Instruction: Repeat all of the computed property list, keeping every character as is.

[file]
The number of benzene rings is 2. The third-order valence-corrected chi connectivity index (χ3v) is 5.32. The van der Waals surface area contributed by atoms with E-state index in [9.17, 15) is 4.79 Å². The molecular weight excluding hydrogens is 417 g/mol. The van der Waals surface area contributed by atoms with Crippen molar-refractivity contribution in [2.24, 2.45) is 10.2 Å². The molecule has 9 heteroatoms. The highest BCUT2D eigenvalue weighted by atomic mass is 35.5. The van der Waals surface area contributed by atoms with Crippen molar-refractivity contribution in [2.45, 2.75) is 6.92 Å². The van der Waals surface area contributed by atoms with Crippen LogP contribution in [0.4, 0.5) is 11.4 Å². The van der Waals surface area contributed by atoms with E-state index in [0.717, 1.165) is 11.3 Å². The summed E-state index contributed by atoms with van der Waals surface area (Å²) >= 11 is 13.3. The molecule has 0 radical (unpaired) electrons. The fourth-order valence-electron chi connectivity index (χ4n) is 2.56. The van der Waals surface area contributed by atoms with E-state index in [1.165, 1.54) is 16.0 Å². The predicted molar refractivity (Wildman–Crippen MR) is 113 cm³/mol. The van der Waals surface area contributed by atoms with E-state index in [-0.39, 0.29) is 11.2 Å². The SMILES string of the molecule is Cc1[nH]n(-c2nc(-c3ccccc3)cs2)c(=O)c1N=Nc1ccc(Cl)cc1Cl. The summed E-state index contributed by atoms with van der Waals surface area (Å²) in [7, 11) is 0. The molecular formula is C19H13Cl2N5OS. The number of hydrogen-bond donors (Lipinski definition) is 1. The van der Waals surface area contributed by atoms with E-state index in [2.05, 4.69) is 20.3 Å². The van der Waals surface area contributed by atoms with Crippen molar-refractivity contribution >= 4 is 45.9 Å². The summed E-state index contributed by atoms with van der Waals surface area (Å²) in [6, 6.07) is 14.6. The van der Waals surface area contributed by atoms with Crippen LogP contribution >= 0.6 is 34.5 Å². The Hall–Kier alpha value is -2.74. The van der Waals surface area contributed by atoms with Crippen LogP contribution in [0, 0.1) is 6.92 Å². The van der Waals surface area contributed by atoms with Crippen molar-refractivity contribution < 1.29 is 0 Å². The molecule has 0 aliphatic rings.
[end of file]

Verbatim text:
The number of benzene rings is 2. The third-order valence-corrected chi connectivity index (χ3v) is 5.32. The van der Waals surface area contributed by atoms with E-state index in [9.17, 15) is 4.79 Å². The molecular weight excluding hydrogens is 417 g/mol. The van der Waals surface area contributed by atoms with Crippen molar-refractivity contribution in [2.24, 2.45) is 10.2 Å². The molecule has 9 heteroatoms. The highest BCUT2D eigenvalue weighted by atomic mass is 35.5. The van der Waals surface area contributed by atoms with Crippen molar-refractivity contribution in [2.45, 2.75) is 6.92 Å². The van der Waals surface area contributed by atoms with Crippen LogP contribution in [0.4, 0.5) is 11.4 Å². The van der Waals surface area contributed by atoms with E-state index in [0.717, 1.165) is 11.3 Å². The summed E-state index contributed by atoms with van der Waals surface area (Å²) >= 11 is 13.3. The molecule has 0 radical (unpaired) electrons. The fourth-order valence-electron chi connectivity index (χ4n) is 2.56. The van der Waals surface area contributed by atoms with E-state index in [1.165, 1.54) is 16.0 Å². The predicted molar refractivity (Wildman–Crippen MR) is 113 cm³/mol. The van der Waals surface area contributed by atoms with E-state index in [-0.39, 0.29) is 11.2 Å². The SMILES string of the molecule is Cc1[nH]n(-c2nc(-c3ccccc3)cs2)c(=O)c1N=Nc1ccc(Cl)cc1Cl. The summed E-state index contributed by atoms with van der Waals surface area (Å²) in [7, 11) is 0. The molecular formula is C19H13Cl2N5OS. The number of hydrogen-bond donors (Lipinski definition) is 1. The van der Waals surface area contributed by atoms with E-state index in [2.05, 4.69) is 20.3 Å². The van der Waals surface area contributed by atoms with Crippen molar-refractivity contribution >= 4 is 45.9 Å². The summed E-state index contributed by atoms with van der Waals surface area (Å²) in [6, 6.07) is 14.6. The van der Waals surface area contributed by atoms with Crippen LogP contribution >= 0.6 is 34.5 Å². The Hall–Kier alpha value is -2.74. The van der Waals surface area contributed by atoms with Crippen LogP contribution in [0, 0.1) is 6.92 Å². The van der Waals surface area contributed by atoms with Crippen molar-refractivity contribution < 1.29 is 0 Å². The molecule has 0 aliphatic rings.